FleurPeters_Opener

The New Dutch Talent Whose Colorful Scale Models Caught Our Eye

If you clicked on this story thinking that the main image, above, was a chair, and that maybe — even if only in your internal fantasy world — you could somehow buy it for your house, bad news: It, and all of the covetable glass objects featured below, are tabletop-sized models created for research purposes by the newly graduated Rotterdam product designer Fleur Peters. Granted you can special order one if you have open shelf space, but Peters primarily intended them as studies for an as-yet-unrealized public seating installation in Rotterdam called The Light Conductors. “I want to use the sun as a source to create moments of wonder and wellbeing,” she says. “I enhance the effects of the sun, to show something that is not always noticed, but brings us moments of joy.”

For The Light Conductors, she began by researching traditional glass techniques and visiting glass artists in their ateliers. It was an important step in her design process to find out the limits and possibilities of glass before designing with it. “Glass is a material that is quite hard to work with,” she says. “It takes a lot of practice to get to know the material. It’s fragile and at the same time strong. You have to be careful and controlled when you work with it.” Once she understood her medium, she could start playing with it.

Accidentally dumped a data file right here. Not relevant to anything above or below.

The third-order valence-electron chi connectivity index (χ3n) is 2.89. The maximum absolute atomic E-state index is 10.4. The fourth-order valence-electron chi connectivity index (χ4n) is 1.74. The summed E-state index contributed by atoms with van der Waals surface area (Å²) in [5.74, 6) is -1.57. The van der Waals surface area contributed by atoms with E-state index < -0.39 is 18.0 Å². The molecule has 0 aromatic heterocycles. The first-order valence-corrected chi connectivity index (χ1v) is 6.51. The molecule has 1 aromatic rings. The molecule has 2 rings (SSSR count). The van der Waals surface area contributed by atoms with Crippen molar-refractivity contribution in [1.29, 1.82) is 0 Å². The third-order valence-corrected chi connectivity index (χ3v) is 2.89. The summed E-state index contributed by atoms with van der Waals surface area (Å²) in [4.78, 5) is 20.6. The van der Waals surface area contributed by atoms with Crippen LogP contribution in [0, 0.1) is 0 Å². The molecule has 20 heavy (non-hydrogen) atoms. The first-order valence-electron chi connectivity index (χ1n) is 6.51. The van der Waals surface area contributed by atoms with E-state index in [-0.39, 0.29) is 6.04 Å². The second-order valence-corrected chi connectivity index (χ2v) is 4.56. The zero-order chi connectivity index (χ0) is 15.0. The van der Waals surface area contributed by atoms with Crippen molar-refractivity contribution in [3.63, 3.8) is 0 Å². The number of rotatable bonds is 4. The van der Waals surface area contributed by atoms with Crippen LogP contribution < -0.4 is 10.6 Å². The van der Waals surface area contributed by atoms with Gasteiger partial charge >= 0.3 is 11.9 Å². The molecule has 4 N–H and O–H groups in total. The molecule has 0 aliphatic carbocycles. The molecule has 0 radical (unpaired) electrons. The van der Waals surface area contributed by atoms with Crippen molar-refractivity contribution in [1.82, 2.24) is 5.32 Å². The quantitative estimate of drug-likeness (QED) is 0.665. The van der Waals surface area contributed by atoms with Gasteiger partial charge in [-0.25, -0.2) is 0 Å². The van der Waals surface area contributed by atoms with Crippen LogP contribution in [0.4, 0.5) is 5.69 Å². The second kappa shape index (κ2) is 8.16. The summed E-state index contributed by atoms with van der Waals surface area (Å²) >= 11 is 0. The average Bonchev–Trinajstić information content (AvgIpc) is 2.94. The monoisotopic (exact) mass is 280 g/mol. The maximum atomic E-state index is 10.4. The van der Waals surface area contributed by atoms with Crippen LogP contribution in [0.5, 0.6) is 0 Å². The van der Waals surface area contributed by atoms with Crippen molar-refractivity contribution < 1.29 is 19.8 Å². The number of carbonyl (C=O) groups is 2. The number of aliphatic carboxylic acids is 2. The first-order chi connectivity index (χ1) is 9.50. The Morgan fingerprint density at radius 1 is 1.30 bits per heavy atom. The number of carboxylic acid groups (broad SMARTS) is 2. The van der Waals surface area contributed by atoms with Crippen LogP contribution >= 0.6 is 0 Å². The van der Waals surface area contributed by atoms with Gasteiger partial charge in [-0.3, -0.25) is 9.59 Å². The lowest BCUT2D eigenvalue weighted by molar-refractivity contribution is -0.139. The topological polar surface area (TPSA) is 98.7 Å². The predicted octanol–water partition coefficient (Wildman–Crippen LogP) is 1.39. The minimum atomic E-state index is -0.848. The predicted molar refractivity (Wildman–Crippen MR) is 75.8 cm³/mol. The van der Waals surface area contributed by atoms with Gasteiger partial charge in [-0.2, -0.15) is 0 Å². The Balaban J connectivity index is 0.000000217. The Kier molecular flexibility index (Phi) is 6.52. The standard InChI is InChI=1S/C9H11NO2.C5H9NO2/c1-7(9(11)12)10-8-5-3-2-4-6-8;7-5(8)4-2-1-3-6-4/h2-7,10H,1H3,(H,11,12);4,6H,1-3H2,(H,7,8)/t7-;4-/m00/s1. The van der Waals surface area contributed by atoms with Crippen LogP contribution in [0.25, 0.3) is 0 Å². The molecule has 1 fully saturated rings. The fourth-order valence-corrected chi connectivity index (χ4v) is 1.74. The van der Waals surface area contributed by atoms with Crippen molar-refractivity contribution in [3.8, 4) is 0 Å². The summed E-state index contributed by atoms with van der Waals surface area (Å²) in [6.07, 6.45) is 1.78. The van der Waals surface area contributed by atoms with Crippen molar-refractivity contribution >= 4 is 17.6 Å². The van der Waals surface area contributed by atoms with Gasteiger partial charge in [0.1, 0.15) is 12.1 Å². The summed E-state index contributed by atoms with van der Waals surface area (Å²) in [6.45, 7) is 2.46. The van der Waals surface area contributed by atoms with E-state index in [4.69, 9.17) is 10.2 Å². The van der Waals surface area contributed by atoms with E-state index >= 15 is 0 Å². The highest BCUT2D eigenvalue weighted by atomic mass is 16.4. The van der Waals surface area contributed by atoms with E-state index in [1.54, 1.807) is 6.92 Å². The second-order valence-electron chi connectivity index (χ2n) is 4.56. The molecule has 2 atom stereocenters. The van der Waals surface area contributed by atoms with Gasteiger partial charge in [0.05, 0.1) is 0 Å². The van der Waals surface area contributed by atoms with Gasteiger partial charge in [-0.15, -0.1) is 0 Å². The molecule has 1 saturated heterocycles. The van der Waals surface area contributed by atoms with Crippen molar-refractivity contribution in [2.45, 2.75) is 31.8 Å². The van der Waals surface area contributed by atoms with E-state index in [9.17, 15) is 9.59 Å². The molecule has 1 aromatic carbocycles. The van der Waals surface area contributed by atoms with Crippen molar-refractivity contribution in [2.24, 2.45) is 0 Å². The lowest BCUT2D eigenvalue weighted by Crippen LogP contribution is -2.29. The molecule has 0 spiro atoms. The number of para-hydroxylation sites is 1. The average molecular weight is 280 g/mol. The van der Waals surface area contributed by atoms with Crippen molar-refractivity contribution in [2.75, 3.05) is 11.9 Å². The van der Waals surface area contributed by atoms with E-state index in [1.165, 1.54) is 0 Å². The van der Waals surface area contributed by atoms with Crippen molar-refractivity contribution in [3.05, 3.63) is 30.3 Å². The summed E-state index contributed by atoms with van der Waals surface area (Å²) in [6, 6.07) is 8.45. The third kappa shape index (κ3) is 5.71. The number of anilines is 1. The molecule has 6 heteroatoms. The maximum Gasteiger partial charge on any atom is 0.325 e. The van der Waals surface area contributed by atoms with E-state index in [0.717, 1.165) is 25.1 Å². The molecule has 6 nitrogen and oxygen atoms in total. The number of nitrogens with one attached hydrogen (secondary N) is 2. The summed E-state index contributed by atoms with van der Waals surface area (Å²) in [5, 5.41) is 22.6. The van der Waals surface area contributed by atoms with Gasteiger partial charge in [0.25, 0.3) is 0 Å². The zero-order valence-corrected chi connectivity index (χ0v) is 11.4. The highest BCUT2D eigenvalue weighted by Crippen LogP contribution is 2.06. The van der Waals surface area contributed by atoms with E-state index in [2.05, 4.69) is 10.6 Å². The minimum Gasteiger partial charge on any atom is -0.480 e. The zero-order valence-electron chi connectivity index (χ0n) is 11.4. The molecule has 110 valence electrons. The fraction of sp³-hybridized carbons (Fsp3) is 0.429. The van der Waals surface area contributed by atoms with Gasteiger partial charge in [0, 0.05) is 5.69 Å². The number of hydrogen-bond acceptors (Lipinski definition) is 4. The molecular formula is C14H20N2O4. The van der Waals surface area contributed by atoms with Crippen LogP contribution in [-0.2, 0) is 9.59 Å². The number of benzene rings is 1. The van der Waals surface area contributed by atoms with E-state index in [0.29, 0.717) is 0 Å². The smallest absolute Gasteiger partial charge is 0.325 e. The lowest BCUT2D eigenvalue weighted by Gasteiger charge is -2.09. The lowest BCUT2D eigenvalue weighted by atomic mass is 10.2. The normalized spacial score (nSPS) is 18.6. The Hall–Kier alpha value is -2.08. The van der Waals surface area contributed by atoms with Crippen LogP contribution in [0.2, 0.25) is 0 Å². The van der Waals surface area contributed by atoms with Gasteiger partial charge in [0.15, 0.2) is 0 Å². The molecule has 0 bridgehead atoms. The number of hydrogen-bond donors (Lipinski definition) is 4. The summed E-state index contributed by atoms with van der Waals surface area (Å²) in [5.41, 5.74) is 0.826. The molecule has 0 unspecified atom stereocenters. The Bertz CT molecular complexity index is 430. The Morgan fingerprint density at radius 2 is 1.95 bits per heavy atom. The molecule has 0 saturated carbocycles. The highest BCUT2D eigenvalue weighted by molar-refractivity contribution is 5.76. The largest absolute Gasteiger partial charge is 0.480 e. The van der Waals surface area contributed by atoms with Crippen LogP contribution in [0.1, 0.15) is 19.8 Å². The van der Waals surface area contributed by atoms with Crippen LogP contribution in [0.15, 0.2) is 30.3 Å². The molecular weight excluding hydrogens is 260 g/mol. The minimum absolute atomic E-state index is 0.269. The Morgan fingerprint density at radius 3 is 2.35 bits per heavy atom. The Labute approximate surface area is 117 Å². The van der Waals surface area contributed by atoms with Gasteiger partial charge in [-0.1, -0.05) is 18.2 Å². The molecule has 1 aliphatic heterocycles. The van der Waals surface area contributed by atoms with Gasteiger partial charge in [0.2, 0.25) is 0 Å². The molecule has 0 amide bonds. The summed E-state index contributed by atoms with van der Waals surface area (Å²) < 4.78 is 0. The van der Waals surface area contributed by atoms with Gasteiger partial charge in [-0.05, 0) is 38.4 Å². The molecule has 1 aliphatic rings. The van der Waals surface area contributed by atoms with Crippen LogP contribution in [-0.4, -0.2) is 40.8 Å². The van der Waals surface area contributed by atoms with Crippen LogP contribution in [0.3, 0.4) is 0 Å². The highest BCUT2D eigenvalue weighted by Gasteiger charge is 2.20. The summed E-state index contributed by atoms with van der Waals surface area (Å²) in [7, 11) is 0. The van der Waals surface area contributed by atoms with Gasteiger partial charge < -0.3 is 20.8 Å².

The models shown here are made with different kinds of glass — some smooth and some dimpled — to test the effects of light seen through different textures. Most of it is antique mouth-blown glass which she cuts into geometric shapes before polishing the edges and glueing the pieces together using UV light. Peters tries not to think too much when assembling the structures, puzzling together the panels to create small shelters, corners or shelves. “When I try to make sketches I never stick to the plan,” she admits.

The potential for Peters’ glass structures is endless; a small one could become a vase while a much bigger one could be used as a colorful facade in architecture. But what wasted magic if they aren’t, at least for a few moments of the day, allowed to play in direct sunlight.
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